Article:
The war in Yemen is one of the most devastating conflicts in the world, but it hasn’t attracted the kind of attention it deserves. Reported.ly has sought to change that by covering Yemen extensively, with a particular focus on how the war is impacting civilians.
While civil strife in Yemen has gone on for years, the war didn’t begin in earnest until spring of 2015, when Saudi Arabia led a coalition of armed forces to target the rebel group known as Houthis, which had overrun much of the country. Saudi Arabia and the UAE began to bomb the country on a nightly basis, often targeting sites in large cities, inflicting both rebel and civilian casualties. As civilian casualties mounted, many communities began to suffer from horrifying side effects, including severe malnutrition, starvation and disease.
Utilizing our network of social media sources in Yemen and the Yemeni diaspora, reported.ly began to investigate the war’s impact on civilians. Through these sources, we discovered that weapons manufactured in Europe were being used in civilian areas in Yemen.
Our reporting led to an exclusive investigation into the use of Italian-manufactured bombs in the conflict, potentially in contravention with Italian export laws and the the international laws of war regarding the attacking of civilians. Obtaining secret documents from social media sources in Yemen, we tracked manufactured bomb parts from Italy via the Suez Canal, including the shipping vessel’s movements and secret correspondence between Saudi Arabia and the UAE that allowed the bomb parts to travel through their ports. Ultimately, we were able to ID the same bomb parts, serial numbers and all, among the ruins of a destroyed building in Yemen, thanks to social media sources on the ground documenting the attacks. Our reporting also tracked scores of investment funds around the world that were profiting from the company that manufactured the bomb parts, from New York state’s pension fund to Norway’s sovereign wealth fund.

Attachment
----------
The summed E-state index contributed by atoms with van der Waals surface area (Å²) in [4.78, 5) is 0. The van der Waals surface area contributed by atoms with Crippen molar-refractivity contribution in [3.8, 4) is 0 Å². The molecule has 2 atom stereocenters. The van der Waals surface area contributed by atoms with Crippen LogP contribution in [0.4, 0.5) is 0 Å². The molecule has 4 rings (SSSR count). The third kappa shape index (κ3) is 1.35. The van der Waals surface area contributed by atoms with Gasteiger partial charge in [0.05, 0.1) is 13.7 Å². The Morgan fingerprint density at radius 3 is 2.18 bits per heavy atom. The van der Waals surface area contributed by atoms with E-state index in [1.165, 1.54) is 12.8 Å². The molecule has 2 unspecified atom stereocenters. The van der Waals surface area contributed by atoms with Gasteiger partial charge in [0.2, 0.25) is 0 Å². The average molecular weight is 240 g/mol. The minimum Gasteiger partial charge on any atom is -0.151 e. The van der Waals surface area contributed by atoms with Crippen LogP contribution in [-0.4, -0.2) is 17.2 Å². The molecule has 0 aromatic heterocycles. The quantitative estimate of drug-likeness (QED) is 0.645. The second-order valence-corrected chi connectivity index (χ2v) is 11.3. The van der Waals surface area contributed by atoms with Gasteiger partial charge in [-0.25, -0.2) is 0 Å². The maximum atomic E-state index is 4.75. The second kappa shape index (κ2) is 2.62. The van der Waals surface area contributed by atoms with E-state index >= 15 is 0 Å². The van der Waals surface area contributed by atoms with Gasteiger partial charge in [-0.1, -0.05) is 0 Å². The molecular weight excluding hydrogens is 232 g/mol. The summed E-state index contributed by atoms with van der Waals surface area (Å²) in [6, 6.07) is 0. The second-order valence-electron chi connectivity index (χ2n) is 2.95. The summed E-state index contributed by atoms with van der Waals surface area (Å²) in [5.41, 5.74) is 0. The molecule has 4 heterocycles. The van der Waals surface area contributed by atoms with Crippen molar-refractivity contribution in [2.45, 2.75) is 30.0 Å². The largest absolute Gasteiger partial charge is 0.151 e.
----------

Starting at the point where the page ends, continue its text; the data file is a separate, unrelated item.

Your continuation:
Following our report, we continued to investigate the story, collecting evidence of civilian casualties from social media sources within Yemen. Meanwhile, social media contacts in Europe serving as “plane spotters” alerted us to additional weapons shipments in real time. In conjunction with these contacts and online flight tracking tools, we were able to live-tweet the shipments from their European departure until they disappeared in Saudi airspace.
After months of collecting verified social media reports of civilian casualties, we developed an interactive map tracking the devastation using StoryMapJS. Town by town, city by city, the map captures a trail of civilian casualties across the country.
Much of reported.ly’s coverage was published directly to our audience on social platforms, including Twitter, Facebook and Youtube. We also made our investigations freely available for publishing by other news outlets, leading to them being picked up and republished by news organizations across Europe and elsewhere in half a dozen languages. Eventually, other newsrooms began their own investigations into Saudi weapons manufactured abroad, including in the UK and the US. Much of this would not have been possible without our social media sources in Yemen, as well as the dedication of our small team of reporters.